I’ve seen a few variations of this recipe online, so I will post the one that I’ve been using from another (now defunct) blog called Eat Me Delicious. The reason I chose this version is because the sweet tart dough recipe she has does not include almond flour, which all the others do.  I try to always be aware of allergens in the foods I cook for crowds, and it seems like tree nuts are a big one. All I can say is that I am thankful that nobody there was allergic to butter. I doubled up the recipe and ended up using a total of 2 lbs of butter, nearly a dozen eggs, and an unholy amount of sugar. DELICIOUS.

Side Note: It was very warm on my friend’s wedding day, and I was concerned about the tart getting warm. This lemon cream tastes best when cold, and with the tart shell at room temperature. Here’s what I did: I made the lemon cream the night before and put it into mason jars which I placed in the refrigerator. I baked the tart shells in the morning, let them cool, carefully wrapped them for transport, and put the jars of lemon curd in a cooler with ice packs. Once I arrived at the wedding, I spooned the cold lemon curd into the pre-cooked tart shells and then decorated them with raspberries in the shape of a heart. It worked perfectly.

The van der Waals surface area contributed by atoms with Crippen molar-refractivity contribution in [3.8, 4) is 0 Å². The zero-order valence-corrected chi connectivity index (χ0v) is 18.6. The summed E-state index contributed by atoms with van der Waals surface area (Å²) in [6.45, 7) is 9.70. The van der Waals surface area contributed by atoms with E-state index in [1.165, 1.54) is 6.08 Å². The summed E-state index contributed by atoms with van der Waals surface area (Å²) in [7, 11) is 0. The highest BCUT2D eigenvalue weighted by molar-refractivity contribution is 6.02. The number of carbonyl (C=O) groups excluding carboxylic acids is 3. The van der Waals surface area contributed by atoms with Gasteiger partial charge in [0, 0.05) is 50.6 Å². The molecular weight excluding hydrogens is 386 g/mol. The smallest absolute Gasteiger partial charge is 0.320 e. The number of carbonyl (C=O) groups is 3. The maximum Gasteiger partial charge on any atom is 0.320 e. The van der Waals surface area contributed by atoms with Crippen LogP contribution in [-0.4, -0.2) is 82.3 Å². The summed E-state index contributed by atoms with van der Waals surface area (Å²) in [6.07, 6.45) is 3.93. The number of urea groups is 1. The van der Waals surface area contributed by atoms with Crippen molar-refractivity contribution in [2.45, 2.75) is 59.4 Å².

Lemon Cream
adapted from Baking: From My Home to Yours

1 cup sugar
Grated zest of 3 lemons
4 large eggs
3/4 c fresh lemon juice (from 4-5 lemons)
2 sticks plus 5 tbsp butter (10 1/2 ounces) unsalted butter, cut into tablespoon size pieces, at room temperature
1 9-inch tart shell made with sweet tart dough, fully baked (see below)

Getting ready:
Have a instant-read thermometer, a strainer and a blender or food processor ready. Bring a few inches of water to a simmer in a saucepan.